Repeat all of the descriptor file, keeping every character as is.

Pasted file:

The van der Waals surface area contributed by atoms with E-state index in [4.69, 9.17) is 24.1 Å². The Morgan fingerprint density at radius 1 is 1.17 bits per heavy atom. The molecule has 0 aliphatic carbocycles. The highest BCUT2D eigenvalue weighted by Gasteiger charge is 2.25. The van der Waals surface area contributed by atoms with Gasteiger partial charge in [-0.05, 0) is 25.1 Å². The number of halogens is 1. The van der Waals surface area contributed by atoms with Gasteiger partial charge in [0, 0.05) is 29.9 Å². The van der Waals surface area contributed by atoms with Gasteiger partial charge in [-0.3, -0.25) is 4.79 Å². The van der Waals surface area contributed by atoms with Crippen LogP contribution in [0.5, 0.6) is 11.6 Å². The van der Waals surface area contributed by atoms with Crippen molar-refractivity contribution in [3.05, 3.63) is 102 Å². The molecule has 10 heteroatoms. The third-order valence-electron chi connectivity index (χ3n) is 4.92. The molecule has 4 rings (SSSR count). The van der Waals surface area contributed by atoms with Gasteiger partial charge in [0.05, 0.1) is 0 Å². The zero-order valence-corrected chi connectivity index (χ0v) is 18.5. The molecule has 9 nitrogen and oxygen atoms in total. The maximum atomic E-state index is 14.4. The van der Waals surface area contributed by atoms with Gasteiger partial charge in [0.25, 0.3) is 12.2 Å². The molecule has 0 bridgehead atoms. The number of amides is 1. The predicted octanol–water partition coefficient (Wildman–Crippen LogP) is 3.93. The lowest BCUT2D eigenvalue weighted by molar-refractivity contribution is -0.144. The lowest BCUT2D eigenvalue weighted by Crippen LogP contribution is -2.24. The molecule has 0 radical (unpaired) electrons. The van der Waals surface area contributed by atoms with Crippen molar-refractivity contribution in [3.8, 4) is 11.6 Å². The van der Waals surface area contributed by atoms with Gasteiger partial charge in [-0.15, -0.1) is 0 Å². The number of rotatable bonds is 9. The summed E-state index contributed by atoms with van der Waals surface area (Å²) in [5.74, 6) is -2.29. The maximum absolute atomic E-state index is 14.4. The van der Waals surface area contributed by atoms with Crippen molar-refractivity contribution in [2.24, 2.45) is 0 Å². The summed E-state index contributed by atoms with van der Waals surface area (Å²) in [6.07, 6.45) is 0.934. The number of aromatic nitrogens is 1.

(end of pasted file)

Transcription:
The van der Waals surface area contributed by atoms with E-state index in [4.69, 9.17) is 24.1 Å². The Morgan fingerprint density at radius 1 is 1.17 bits per heavy atom. The molecule has 0 aliphatic carbocycles. The highest BCUT2D eigenvalue weighted by Gasteiger charge is 2.25. The van der Waals surface area contributed by atoms with Gasteiger partial charge in [-0.05, 0) is 25.1 Å². The number of halogens is 1. The van der Waals surface area contributed by atoms with Gasteiger partial charge in [0, 0.05) is 29.9 Å². The van der Waals surface area contributed by atoms with Gasteiger partial charge in [-0.3, -0.25) is 4.79 Å². The van der Waals surface area contributed by atoms with Crippen LogP contribution in [0.5, 0.6) is 11.6 Å². The van der Waals surface area contributed by atoms with Crippen molar-refractivity contribution in [3.05, 3.63) is 102 Å². The molecule has 10 heteroatoms. The third-order valence-electron chi connectivity index (χ3n) is 4.92. The molecule has 4 rings (SSSR count). The van der Waals surface area contributed by atoms with Gasteiger partial charge in [0.05, 0.1) is 0 Å². The zero-order valence-corrected chi connectivity index (χ0v) is 18.5. The molecule has 9 nitrogen and oxygen atoms in total. The maximum atomic E-state index is 14.4. The van der Waals surface area contributed by atoms with Gasteiger partial charge in [0.25, 0.3) is 12.2 Å². The molecule has 0 bridgehead atoms. The number of amides is 1. The predicted octanol–water partition coefficient (Wildman–Crippen LogP) is 3.93. The lowest BCUT2D eigenvalue weighted by molar-refractivity contribution is -0.144. The lowest BCUT2D eigenvalue weighted by Crippen LogP contribution is -2.24. The molecule has 0 radical (unpaired) electrons. The van der Waals surface area contributed by atoms with Crippen molar-refractivity contribution in [3.8, 4) is 11.6 Å². The van der Waals surface area contributed by atoms with Gasteiger partial charge in [-0.15, -0.1) is 0 Å². The number of rotatable bonds is 9. The summed E-state index contributed by atoms with van der Waals surface area (Å²) in [5.74, 6) is -2.29. The maximum absolute atomic E-state index is 14.4. The van der Waals surface area contributed by atoms with Crippen molar-refractivity contribution in [2.24, 2.45) is 0 Å². The summed E-state index contributed by atoms with van der Waals surface area (Å²) in [6.07, 6.45) is 0.934. The number of aromatic nitrogens is 1.